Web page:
Dietary vitamin D modulates the gut microbiome to enhance the response to cancer immunotherapies, according to a new study in mice. The findings, published in Science, illuminate the poorly understood connection between vitamin D and immune responses to cancer via gut bacteria and suggest that vitamin D levels could serve as a potential determinant of cancer immunity and immunotherapy success.


Vitamin D plays an important role in immune modulation as well as shaping the gut microbiome. Studies have also investigated the micronutrient’s role in cancer immunity as it’s been linked to both lower incidence of tumors and decreased mortality for several types of cancers and improved responses to immune checkpoint inhibitor (ICI) treatments.

However, how the activity of vitamin D affects the success of cancer immunotherapy and whether this effect involves the immune system and/or the microbiome remains unclear. Through genetic and dietary manipulation in mice, Evangelos Giampazolias and colleagues found that increased vitamin D bioavailability leads to changes in the microbiome in ways that favor Bacteroides fragilis – an anaerobic Gram-negative bacterium found in humans and mice.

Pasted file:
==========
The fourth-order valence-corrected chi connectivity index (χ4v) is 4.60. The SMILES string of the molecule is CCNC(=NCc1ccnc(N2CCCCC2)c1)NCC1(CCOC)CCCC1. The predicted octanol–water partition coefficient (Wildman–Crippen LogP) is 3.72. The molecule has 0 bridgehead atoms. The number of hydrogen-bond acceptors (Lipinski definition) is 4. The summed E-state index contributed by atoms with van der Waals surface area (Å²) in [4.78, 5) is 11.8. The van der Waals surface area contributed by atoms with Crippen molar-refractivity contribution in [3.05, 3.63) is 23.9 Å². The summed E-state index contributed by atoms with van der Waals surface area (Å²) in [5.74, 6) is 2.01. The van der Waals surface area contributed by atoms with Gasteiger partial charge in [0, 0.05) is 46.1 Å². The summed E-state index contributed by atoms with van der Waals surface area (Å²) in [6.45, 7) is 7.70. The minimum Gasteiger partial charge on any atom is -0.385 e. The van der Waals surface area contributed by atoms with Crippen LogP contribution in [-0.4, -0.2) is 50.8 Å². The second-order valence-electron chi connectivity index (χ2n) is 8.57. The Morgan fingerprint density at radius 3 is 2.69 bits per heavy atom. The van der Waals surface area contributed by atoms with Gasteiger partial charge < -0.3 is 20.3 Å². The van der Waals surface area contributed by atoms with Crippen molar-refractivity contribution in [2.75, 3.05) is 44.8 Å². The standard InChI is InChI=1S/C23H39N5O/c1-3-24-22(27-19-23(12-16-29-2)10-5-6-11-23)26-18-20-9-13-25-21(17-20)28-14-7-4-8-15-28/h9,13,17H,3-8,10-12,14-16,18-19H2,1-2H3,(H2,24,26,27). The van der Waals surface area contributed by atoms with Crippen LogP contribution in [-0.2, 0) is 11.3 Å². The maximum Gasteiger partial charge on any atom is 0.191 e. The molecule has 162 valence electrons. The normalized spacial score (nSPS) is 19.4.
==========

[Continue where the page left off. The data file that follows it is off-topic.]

Anti-cancer immunity

According to Giampazolias et al., the increase in B. fragilis enhanced immune-mediated resistance to cancer, including resistance to the development of melanomas and improved responses to ICI. What’s more, the authors discovered that this increased anti-cancer immunity could be transferred to other mice by fecal transplantation.

Although Giampazolias et al. demonstrate a link between vitamin D activity and lower cancer incidence in humans, the authors note that longitudinal studies in humans are needed to disentangle the interaction between vitamin D availability and dietary supplementation with the microbiome and immunity to cancer.

“The study of Giampazolias et al. highlights the important role of diet in the design of microbial therapies,” write Fabien Franco and Kathy McCoy in a related Perspective. “Future investigations will help delineate how microbes can be harnessed in conjunction with dietary interventions to unleash the full potential of ICI therapy.”